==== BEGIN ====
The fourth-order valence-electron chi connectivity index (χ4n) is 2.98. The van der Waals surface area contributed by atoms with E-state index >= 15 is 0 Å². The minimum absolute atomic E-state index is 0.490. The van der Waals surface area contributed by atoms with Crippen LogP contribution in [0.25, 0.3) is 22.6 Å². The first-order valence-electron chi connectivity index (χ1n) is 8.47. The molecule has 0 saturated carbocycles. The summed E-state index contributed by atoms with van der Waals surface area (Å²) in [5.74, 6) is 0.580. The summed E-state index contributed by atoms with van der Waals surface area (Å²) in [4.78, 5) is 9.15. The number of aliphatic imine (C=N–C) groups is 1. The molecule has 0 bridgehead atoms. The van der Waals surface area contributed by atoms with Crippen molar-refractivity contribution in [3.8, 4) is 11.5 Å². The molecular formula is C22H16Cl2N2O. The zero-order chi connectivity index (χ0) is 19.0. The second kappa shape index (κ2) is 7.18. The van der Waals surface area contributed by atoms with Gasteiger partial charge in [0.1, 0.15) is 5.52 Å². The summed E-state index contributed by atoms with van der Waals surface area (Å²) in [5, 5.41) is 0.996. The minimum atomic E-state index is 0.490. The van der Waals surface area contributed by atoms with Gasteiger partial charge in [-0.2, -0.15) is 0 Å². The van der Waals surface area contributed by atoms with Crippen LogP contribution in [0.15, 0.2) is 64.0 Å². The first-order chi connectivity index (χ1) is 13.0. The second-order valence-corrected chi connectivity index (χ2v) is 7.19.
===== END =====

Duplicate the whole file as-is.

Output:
The fourth-order valence-electron chi connectivity index (χ4n) is 2.98. The van der Waals surface area contributed by atoms with E-state index >= 15 is 0 Å². The minimum absolute atomic E-state index is 0.490. The van der Waals surface area contributed by atoms with Crippen LogP contribution in [0.25, 0.3) is 22.6 Å². The first-order valence-electron chi connectivity index (χ1n) is 8.47. The molecule has 0 saturated carbocycles. The summed E-state index contributed by atoms with van der Waals surface area (Å²) in [5.74, 6) is 0.580. The summed E-state index contributed by atoms with van der Waals surface area (Å²) in [4.78, 5) is 9.15. The number of aliphatic imine (C=N–C) groups is 1. The molecule has 0 bridgehead atoms. The van der Waals surface area contributed by atoms with Crippen molar-refractivity contribution in [3.8, 4) is 11.5 Å². The molecular formula is C22H16Cl2N2O. The zero-order chi connectivity index (χ0) is 19.0. The second kappa shape index (κ2) is 7.18. The van der Waals surface area contributed by atoms with Gasteiger partial charge in [0.1, 0.15) is 5.52 Å². The summed E-state index contributed by atoms with van der Waals surface area (Å²) in [5, 5.41) is 0.996. The minimum atomic E-state index is 0.490. The van der Waals surface area contributed by atoms with Gasteiger partial charge in [-0.2, -0.15) is 0 Å². The van der Waals surface area contributed by atoms with Crippen LogP contribution in [0.15, 0.2) is 64.0 Å². The first-order chi connectivity index (χ1) is 13.0. The second-order valence-corrected chi connectivity index (χ2v) is 7.19.